Diabetes is a chronic condition that occurs when excess glucose in the bloodstream leads to a spike in blood sugar levels in the body. It is a highly sneaky disease. You can only tell if you have it once you experience a wide range of symptoms ranging from frequent thirst, need to pee frequently, fatigue, blurred vision, unintentional weight loss and recurrent infections. The key is to keep blood sugar levels in check and refrain from doing things that can directly or indirectly affect the metabolism of glucose.
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Factors that contribute to a blood sugar spike
Speaking with the OnlyMyHealth editorial team, Dr Somashekara Reddy, Consultant-Diabetology & Endocrinology, Fortis Hospitals, Cunningham Road, Bangalore, sheds light on the various factors that contribute to a rise in blood sugar levels in the body. She says, "Diabetes is a chronic condition where the body either doesn't produce insulin completely or incompletely, resulting in excess glucose in the blood. As a result, people with any type of diabetes can experience spikes in their blood sugar levels." Some of the factors that trigger these spikes include:
Consuming food or fruits high in simple sugars or carbohydrates
When it comes to managing our blood sugar levels, diet plays a vital role. By adding fibre-rich, wholesome vegetables to our diet and avoiding foods and fruits high in simple sugars and carbohydrates, we can ensure healthy blood sugar levels in the body. Research suggests simple carbs are more quickly digested and absorbed than complex carbs, which is why simple carbs can increase your blood glucose levels faster and higher.
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Stress can impact blood sugar levels in the body. According to Diabetes UK, Stress can cause your body to release stress hormones like cortisol and adrenaline, which make it difficult for insulin to work correctly, also called insulin resistance. Therefore, when the energy cannot reach the cells, it can cause blood sugar levels to rise.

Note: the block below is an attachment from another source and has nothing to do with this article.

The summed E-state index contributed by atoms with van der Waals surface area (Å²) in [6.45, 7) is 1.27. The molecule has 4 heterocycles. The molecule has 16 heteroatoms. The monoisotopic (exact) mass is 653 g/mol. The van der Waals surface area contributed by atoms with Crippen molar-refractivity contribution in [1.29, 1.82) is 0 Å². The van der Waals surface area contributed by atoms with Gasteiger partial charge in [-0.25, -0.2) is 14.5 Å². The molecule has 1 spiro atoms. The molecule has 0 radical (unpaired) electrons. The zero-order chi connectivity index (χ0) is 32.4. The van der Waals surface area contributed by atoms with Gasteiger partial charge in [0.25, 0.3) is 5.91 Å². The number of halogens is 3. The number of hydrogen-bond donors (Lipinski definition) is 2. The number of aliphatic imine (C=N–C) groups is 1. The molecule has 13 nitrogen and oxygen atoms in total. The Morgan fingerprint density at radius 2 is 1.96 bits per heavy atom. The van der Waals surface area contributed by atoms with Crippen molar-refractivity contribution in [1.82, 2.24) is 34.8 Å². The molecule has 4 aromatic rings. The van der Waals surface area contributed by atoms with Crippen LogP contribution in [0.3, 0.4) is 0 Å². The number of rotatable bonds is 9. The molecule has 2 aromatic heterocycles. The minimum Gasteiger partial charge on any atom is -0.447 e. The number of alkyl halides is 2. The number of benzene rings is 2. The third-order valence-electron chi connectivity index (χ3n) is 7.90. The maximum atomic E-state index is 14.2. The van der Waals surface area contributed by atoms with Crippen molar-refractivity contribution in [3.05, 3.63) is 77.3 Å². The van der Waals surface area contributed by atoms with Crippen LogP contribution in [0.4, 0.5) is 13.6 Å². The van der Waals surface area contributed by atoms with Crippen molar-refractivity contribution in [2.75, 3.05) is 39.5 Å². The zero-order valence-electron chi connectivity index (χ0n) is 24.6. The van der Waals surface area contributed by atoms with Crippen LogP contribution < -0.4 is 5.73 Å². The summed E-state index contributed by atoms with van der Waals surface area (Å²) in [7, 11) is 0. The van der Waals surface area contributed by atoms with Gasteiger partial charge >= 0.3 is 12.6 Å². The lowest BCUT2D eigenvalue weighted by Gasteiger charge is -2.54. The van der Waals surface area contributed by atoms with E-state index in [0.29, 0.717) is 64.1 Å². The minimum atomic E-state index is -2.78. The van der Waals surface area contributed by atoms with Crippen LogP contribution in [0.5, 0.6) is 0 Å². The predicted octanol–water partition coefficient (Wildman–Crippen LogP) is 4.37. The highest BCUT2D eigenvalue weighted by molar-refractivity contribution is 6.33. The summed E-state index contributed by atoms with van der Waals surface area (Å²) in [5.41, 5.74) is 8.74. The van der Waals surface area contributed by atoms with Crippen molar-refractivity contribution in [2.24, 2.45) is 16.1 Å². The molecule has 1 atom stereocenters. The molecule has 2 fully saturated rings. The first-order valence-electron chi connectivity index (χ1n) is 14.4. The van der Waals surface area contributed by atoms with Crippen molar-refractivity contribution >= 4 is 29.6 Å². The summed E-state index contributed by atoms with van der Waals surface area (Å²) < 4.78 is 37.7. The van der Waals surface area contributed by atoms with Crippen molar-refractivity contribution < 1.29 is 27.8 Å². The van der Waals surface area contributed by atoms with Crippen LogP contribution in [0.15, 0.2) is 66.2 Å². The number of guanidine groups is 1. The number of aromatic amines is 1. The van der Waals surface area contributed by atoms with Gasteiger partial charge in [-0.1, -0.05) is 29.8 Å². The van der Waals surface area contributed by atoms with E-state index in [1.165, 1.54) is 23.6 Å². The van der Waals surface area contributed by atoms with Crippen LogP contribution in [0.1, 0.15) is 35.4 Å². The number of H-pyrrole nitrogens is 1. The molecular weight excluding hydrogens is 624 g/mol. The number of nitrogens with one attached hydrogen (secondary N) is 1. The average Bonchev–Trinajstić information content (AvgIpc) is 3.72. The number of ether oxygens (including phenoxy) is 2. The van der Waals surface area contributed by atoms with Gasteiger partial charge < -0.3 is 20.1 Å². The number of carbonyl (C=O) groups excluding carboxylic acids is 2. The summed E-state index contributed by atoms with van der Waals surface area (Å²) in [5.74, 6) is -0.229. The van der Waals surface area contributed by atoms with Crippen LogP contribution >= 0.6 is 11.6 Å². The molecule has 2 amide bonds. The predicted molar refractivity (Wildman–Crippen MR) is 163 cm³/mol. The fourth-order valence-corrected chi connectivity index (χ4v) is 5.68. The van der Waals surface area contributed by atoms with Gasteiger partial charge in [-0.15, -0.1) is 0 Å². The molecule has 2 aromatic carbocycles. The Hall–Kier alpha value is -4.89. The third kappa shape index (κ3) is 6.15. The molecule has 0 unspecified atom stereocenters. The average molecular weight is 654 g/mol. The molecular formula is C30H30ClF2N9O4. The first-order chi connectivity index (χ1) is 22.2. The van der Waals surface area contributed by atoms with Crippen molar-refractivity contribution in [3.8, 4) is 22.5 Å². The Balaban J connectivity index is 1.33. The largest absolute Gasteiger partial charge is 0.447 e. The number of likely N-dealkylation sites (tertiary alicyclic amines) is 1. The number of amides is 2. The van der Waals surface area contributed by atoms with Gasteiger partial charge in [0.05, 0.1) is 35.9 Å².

Dr Reddy thinks that intense exercise can raise blood sugar levels. The American Diabetes Association (ADA) suggests that most forms of aerobic and cardiovascular exercise can lower your glucose levels. However, activities such as high-intensity training and weightlifting can raise blood sugar.
Lack of sleep
Research suggests insufficient and irregular sleep can lead to glucose intolerance, impacting blood sugar levels. In addition, lack of sleep is said to directly affect how the body makes other hormones that affect blood sugar.
The US Centers for Disease Control and Prevention (CDC) shares that managing diabetes is challenging, and smoking can worsen things. According to the US health body, nicotine increases blood sugar levels and makes them hard to manage.
Certain medications like steroids
There are several ways medications like steroids can affect blood sugar levels. For example, they can cause the liver to release more glucose; they can stop glucose from being absorbed from the blood and reduce the body's sensitivity to insulin, shares Diabetes UK.
How to manage blood sugar levels?
Dr Reddy says, "Blood sugar spikes can be detected through regular blood sugar monitoring using a glucometer or preferably through continuous monitoring of blood glucose."
"These spikes can be reduced by consuming more fibre, less simple sugar and refined carbohydrates, and more low glycemic index foods. In addition, engaging in moderate regular exercise, drinking sufficient water to avoid dehydration, and improving sleep and lifestyle habits can also help reduce blood sugar spikes," he adds.